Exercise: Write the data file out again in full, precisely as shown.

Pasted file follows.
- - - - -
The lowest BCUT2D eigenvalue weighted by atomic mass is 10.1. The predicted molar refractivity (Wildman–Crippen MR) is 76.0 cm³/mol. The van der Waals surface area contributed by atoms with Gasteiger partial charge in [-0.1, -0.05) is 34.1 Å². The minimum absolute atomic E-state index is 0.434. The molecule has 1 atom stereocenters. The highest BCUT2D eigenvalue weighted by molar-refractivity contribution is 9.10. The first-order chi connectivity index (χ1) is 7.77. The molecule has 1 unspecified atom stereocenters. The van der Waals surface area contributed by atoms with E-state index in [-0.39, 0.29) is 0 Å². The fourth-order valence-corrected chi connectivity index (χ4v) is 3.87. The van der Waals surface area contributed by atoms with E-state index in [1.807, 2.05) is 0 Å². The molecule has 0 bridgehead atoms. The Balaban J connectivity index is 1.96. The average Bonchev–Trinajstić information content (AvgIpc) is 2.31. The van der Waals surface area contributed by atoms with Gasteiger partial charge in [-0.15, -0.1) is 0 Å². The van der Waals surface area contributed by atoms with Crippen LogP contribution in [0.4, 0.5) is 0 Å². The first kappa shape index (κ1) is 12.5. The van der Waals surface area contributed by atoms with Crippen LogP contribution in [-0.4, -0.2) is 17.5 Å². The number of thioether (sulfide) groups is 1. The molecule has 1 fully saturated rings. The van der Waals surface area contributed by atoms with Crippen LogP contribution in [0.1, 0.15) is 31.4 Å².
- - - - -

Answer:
The lowest BCUT2D eigenvalue weighted by atomic mass is 10.1. The predicted molar refractivity (Wildman–Crippen MR) is 76.0 cm³/mol. The van der Waals surface area contributed by atoms with Gasteiger partial charge in [-0.1, -0.05) is 34.1 Å². The minimum absolute atomic E-state index is 0.434. The molecule has 1 atom stereocenters. The highest BCUT2D eigenvalue weighted by molar-refractivity contribution is 9.10. The first-order chi connectivity index (χ1) is 7.77. The molecule has 1 unspecified atom stereocenters. The van der Waals surface area contributed by atoms with E-state index in [-0.39, 0.29) is 0 Å². The fourth-order valence-corrected chi connectivity index (χ4v) is 3.87. The van der Waals surface area contributed by atoms with E-state index in [1.807, 2.05) is 0 Å². The molecule has 0 bridgehead atoms. The Balaban J connectivity index is 1.96. The average Bonchev–Trinajstić information content (AvgIpc) is 2.31. The van der Waals surface area contributed by atoms with Gasteiger partial charge in [-0.15, -0.1) is 0 Å². The van der Waals surface area contributed by atoms with Crippen LogP contribution in [0.4, 0.5) is 0 Å². The first kappa shape index (κ1) is 12.5. The van der Waals surface area contributed by atoms with Crippen LogP contribution in [-0.4, -0.2) is 17.5 Å². The number of thioether (sulfide) groups is 1. The molecule has 1 fully saturated rings. The van der Waals surface area contributed by atoms with Crippen LogP contribution in [0.1, 0.15) is 31.4 Å².